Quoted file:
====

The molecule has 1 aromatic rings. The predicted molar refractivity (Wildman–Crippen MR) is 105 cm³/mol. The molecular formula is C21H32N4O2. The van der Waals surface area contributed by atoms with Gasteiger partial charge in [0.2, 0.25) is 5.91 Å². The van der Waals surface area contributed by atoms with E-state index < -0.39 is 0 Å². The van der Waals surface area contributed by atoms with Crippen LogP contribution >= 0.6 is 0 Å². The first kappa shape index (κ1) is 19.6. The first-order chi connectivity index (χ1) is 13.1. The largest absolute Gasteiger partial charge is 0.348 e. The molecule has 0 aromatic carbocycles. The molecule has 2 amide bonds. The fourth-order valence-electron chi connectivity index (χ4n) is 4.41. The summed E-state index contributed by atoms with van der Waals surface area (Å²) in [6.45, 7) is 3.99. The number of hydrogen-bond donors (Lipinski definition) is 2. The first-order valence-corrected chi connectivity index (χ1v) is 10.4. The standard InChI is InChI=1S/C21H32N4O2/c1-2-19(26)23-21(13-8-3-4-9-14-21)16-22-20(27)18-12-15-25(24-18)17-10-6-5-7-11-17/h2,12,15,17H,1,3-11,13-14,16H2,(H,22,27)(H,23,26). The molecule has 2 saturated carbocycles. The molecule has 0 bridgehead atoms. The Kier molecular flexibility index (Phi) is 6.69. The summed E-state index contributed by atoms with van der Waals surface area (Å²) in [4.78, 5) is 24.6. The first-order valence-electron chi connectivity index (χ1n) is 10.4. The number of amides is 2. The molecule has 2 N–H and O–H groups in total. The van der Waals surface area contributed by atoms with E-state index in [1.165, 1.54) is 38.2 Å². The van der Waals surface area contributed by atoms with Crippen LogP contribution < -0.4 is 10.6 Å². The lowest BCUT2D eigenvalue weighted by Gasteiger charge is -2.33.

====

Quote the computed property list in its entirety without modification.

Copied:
The molecule has 1 aromatic rings. The predicted molar refractivity (Wildman–Crippen MR) is 105 cm³/mol. The molecular formula is C21H32N4O2. The van der Waals surface area contributed by atoms with Gasteiger partial charge in [0.2, 0.25) is 5.91 Å². The van der Waals surface area contributed by atoms with E-state index < -0.39 is 0 Å². The van der Waals surface area contributed by atoms with Crippen LogP contribution >= 0.6 is 0 Å². The first kappa shape index (κ1) is 19.6. The first-order chi connectivity index (χ1) is 13.1. The largest absolute Gasteiger partial charge is 0.348 e. The molecule has 0 aromatic carbocycles. The molecule has 2 amide bonds. The fourth-order valence-electron chi connectivity index (χ4n) is 4.41. The summed E-state index contributed by atoms with van der Waals surface area (Å²) in [6.45, 7) is 3.99. The number of hydrogen-bond donors (Lipinski definition) is 2. The first-order valence-corrected chi connectivity index (χ1v) is 10.4. The standard InChI is InChI=1S/C21H32N4O2/c1-2-19(26)23-21(13-8-3-4-9-14-21)16-22-20(27)18-12-15-25(24-18)17-10-6-5-7-11-17/h2,12,15,17H,1,3-11,13-14,16H2,(H,22,27)(H,23,26). The molecule has 2 saturated carbocycles. The molecule has 0 bridgehead atoms. The Kier molecular flexibility index (Phi) is 6.69. The summed E-state index contributed by atoms with van der Waals surface area (Å²) in [4.78, 5) is 24.6. The first-order valence-electron chi connectivity index (χ1n) is 10.4. The number of amides is 2. The molecule has 2 N–H and O–H groups in total. The van der Waals surface area contributed by atoms with E-state index in [1.165, 1.54) is 38.2 Å². The van der Waals surface area contributed by atoms with Crippen LogP contribution < -0.4 is 10.6 Å². The lowest BCUT2D eigenvalue weighted by Gasteiger charge is -2.33.